In placing the cover after the pie is in place the slots in the back skirt are first engaged with the lugs by tilting the cover upwardly somewhat toward the front before pressing the same down onto the side walls of the lower member; said side walls of the bottom and cover being arranged to have a close fit with each other. If the edge portion 11a of the pie is thick the lower slots would be engaged with the lugs so as to hold the adjacent swell of the cover correspondingly high and away from the pie portion. If, on the other hand, the edge portion is thin the lugs will be engaged with the upper slots so as to prevent undue upward displacement of the adjacent portion of the pie from its seat in the container.

From the foregoing description it will be readily seen that I have produced such a device as substantially fulfills the objects of the invention as set forth herein.

While this specification sets forth in detail the present and preferred construction of the device, still in practice such deviations from such detail may be resorted to as do not form a departure from the spirit of the invention, as defined by the appended claims.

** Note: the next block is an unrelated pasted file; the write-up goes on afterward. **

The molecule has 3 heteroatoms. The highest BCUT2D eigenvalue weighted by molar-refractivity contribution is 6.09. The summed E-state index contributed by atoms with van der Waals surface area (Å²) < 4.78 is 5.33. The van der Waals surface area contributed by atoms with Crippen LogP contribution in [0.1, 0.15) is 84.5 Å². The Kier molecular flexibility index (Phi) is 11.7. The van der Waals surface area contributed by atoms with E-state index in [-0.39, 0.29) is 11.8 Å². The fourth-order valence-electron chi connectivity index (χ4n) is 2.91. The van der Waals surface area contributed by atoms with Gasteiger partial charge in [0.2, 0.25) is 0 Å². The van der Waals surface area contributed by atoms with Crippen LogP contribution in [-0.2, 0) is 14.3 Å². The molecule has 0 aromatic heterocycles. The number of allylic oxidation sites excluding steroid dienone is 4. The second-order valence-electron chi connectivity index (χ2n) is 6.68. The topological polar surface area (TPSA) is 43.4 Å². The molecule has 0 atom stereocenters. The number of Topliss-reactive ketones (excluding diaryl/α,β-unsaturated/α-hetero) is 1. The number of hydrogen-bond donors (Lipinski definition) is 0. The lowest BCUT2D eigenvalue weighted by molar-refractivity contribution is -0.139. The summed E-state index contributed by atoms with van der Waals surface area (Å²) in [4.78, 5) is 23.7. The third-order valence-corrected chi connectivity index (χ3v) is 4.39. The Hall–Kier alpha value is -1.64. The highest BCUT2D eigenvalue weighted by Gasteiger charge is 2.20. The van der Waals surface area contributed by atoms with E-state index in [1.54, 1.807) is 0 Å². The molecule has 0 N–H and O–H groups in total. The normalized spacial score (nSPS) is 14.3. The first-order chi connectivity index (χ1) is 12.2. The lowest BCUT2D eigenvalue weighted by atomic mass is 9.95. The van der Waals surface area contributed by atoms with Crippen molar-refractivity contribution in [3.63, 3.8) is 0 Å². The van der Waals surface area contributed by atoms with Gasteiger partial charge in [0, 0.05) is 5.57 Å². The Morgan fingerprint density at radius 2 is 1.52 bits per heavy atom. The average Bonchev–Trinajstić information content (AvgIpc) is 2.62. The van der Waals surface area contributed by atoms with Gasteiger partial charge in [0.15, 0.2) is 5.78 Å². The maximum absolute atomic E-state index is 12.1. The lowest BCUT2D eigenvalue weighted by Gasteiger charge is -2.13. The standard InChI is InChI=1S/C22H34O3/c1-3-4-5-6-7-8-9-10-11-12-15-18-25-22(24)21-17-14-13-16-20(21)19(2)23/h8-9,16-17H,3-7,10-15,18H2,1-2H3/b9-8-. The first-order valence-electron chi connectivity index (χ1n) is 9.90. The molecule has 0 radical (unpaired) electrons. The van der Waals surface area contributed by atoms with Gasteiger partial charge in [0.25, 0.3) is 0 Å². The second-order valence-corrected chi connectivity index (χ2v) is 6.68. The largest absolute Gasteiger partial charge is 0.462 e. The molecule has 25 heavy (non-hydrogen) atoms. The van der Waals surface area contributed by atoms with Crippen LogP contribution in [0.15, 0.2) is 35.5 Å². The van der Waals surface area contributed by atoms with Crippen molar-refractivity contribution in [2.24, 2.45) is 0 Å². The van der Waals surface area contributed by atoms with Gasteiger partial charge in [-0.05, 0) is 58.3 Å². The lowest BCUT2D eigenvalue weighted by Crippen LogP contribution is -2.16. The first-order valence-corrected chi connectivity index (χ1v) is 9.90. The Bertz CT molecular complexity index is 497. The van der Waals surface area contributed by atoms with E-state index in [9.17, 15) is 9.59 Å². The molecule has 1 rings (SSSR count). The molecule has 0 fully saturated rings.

Having thus described my invention what I claim as new and useful and desire to secure by Letters Patent is:

1. A container for a pie-segment comprising a lower member of substantially triangular form to receive asegment of pie; the back of said member sloping upwardly to conform to the slope of the back of the segment, a flange extending outwardly from the top of said back to support the relatively overedge of its wide end, projecting lugs along the outer edge of the flange and integral therewith, a cover to engage the container in close frictional contact, the wide end of the pover having slots capable of receiving said ugs.

In testimony whereof I aflix my signature.


hanging edge portion of said segment, and a cover to removably fit over the lower member to completely enclose the pie segment contained therein, the cover being formed with a raised swell along its wide end in the plane of the flange 'to avoid contact with the pie seg-

Referenced by
Citing PatentFiling datePublication dateApplicantTitle
US2446629 *Apr 20, 1945Aug 10, 1948Harry W BrownPastry lifter and container
US2452969 *Apr 30, 1946Nov 2, 1948Eva G VictorPie container
US2506256 *Dec 26, 1947May 2, 1950Waldo James CTelescopic container
US2606651 *Mar 29, 1948Aug 12, 1952Bencich John SProtective container for pies and cakes
US4472440 *Aug 8, 1983Sep 18, 1984Maryland Cup CorporationPackage containing a moisture resistant edible baked container
US5269430 *Jan 28, 1992Dec 14, 1993Packaging Corporation Of AmericaIndividual serving food container with improved housing and closure arrangement
US6349847Oct 6, 2000Feb 26, 2002Pactiv CorporationVented container with handles and embossment
U.S. Classification206/551, 426/128
International ClassificationB65D85/36, A47G19/26, A47G19/00, B65D85/30
Cooperative ClassificationA47G19/26, B65D85/36
European ClassificationB65D85/36, A47G19/26